Having never manufactured hand sanitiser at our Leeds factory before, we were pleased, on 2 April, to be able to supply our first batch of more than 700 litres to St James’s University Hospital, part of the Leeds Teaching Hospital NHS Trust. Our aim is to donate further product to support the local NHS in the coming weeks.
It’s thanks to the efforts of employees from across Unilever and the rapid response of our suppliers – with materials, packaging and labels – that we have been able to scale up production of the hand sanitiser from laboratory trials to factory production in just four days.
“This has been a massive collective effort by teams within our business and our suppliers, while many are remote working,” says Jason Sutcliffe, Unilever’s Beauty & Personal Care Supply Chain Manager who has been leading this initiative. “We have all wanted to get involved so we can do our bit to help those on the frontline. We’re just pleased we’re able to contribute in this way.”
Team effort by employees, suppliers and partners
With stringent health and safety requirements around the use of ethanol (alcohol) – the main ingredient in hand sanitiser – our Leeds factory was well-placed to start producing supplies quickly, as ethanol is already used in some of the products manufactured at the site.
As well as working on the formulation of the product, we needed to check that all the necessary safety measures were in place and to sanitise the equipment. We then had to source the raw materials and packaging, with some ingredients already on-site and others coming from Unilever facilities elsewhere in the UK and Europe, as well as from third-party suppliers. More than 10,000 bulk containers were shipped to us by our suppliers within just hours of requesting them.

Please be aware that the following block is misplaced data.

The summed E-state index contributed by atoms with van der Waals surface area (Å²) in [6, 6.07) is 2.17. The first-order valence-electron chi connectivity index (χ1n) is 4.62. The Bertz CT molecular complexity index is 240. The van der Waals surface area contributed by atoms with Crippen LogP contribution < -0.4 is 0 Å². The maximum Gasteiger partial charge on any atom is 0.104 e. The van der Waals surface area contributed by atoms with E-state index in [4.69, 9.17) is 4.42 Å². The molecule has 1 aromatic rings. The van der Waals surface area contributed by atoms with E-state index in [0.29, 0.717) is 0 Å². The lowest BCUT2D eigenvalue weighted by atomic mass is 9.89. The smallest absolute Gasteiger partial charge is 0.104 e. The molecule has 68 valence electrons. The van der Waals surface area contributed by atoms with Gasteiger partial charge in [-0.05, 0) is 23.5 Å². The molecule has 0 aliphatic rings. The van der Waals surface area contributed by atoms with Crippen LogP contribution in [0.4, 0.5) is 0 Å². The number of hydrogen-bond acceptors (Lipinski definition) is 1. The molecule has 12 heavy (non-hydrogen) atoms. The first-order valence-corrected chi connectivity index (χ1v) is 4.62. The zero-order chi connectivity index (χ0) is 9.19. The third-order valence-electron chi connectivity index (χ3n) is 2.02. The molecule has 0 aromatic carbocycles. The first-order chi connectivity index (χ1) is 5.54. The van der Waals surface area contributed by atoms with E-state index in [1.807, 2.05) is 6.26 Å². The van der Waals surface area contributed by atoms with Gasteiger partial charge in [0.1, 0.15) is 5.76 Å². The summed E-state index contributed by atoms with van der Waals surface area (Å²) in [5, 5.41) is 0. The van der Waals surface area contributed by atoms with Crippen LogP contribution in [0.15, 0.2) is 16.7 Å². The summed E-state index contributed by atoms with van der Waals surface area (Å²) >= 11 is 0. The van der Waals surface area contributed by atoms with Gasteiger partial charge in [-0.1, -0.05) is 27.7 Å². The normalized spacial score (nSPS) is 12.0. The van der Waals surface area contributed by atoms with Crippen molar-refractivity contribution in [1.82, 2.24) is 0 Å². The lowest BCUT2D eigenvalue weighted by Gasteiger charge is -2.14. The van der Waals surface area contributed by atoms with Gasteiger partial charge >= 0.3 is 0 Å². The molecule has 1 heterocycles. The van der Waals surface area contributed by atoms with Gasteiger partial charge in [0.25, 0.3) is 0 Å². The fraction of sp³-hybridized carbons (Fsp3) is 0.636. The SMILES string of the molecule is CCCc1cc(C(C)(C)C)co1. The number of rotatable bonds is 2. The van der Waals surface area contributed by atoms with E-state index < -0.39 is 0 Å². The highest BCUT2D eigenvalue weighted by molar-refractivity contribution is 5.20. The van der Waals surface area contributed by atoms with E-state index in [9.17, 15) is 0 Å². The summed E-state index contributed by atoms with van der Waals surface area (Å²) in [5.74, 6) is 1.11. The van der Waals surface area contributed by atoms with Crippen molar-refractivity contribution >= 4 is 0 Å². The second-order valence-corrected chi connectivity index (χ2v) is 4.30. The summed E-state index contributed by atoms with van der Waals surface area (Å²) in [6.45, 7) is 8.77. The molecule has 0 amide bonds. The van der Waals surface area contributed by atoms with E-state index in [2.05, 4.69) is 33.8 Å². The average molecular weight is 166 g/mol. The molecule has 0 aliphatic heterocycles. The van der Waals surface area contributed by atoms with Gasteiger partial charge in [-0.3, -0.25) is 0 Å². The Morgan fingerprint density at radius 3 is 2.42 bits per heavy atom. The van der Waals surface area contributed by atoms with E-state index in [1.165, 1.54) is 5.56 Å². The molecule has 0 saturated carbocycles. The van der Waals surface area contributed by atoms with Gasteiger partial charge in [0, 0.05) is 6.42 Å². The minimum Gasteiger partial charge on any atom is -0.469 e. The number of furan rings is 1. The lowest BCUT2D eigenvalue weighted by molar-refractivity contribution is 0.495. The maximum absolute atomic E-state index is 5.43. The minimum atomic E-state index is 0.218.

In order to ensure we could make an effective product, and to identify any potential issues, we made a small trial batch in our on-site pilot plant. Experts from across our business were called on to advise on all aspects of producing the hand sanitiser from hygiene regulations, to quality control, to transport safety.
Our design agency and label supplier went over and above to provide labelling, with the necessary regulatory information included to ensure compliance and traceability, in just over a day.
Jon Strachan, VP Supply Chain, Unilever UK & Ireland, says: “With hand sanitiser in short supply and much needed to help protect NHS staff in the fight against coronavirus, we’re pleased to have been able to switch over some of our production at our Leeds deodorant factory to make it there.
“I want to thank our factory team – who pulled out all the stops to get the production up and running – as well as a number of our supply, engineering and logistics partners who have supported us generously and at speed, for making this possible.”
Over the last two months, we have scaled up production of hand sanitizer to help communities and individuals stay protected against the virus. We currently have more than 30 factories making this essential product for people all over the world. A lot of this supply is being donated to frontline healthcare facilities.
In many cases, to meet the demand, we have been repurposing our production lines which ordinarily make other beauty and personal care products. We have also set up new facilities. For example, in Vietnam, we set up a factory from scratch in just 25 days. And in South Africa, where our products were previously imported, we have started producing them locally.
In addition to ramping up the amount of product we’re able to make, we’re also exploring how we can use existing packaging formats to make the production and filling process significantly quicker.
Read more about how Unilever is working with a range of partners in the UK and Ireland to provide help and support to hospitals and communities during the Covid-19 crisis.